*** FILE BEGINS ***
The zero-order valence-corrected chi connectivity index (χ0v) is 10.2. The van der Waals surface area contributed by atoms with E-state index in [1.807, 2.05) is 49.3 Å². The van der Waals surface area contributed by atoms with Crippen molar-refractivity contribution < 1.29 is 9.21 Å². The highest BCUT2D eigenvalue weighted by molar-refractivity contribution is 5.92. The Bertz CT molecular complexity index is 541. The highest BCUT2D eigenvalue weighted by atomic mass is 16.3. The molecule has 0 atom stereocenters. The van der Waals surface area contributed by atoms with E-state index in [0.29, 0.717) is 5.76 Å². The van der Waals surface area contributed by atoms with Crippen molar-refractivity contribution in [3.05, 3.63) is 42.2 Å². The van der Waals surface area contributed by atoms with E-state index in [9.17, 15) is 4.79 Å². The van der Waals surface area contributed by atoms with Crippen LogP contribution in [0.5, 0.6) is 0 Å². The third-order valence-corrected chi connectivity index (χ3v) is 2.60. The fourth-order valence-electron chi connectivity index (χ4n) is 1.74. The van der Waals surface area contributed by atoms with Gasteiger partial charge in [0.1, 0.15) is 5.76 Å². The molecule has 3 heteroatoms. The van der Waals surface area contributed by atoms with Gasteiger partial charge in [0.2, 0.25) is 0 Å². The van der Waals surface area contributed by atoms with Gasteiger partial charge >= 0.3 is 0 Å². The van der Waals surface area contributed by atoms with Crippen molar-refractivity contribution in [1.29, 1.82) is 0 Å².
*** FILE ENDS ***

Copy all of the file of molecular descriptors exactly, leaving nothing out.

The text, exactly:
The zero-order valence-corrected chi connectivity index (χ0v) is 10.2. The van der Waals surface area contributed by atoms with E-state index in [1.807, 2.05) is 49.3 Å². The van der Waals surface area contributed by atoms with Crippen molar-refractivity contribution < 1.29 is 9.21 Å². The highest BCUT2D eigenvalue weighted by molar-refractivity contribution is 5.92. The Bertz CT molecular complexity index is 541. The highest BCUT2D eigenvalue weighted by atomic mass is 16.3. The molecule has 0 atom stereocenters. The van der Waals surface area contributed by atoms with E-state index in [0.29, 0.717) is 5.76 Å². The van der Waals surface area contributed by atoms with Crippen molar-refractivity contribution in [3.05, 3.63) is 42.2 Å². The van der Waals surface area contributed by atoms with E-state index in [9.17, 15) is 4.79 Å². The van der Waals surface area contributed by atoms with Crippen LogP contribution in [0.5, 0.6) is 0 Å². The third-order valence-corrected chi connectivity index (χ3v) is 2.60. The fourth-order valence-electron chi connectivity index (χ4n) is 1.74. The van der Waals surface area contributed by atoms with Gasteiger partial charge in [0.1, 0.15) is 5.76 Å². The molecule has 3 heteroatoms. The van der Waals surface area contributed by atoms with Gasteiger partial charge in [0.2, 0.25) is 0 Å². The van der Waals surface area contributed by atoms with Gasteiger partial charge >= 0.3 is 0 Å². The van der Waals surface area contributed by atoms with Crippen molar-refractivity contribution in [1.29, 1.82) is 0 Å².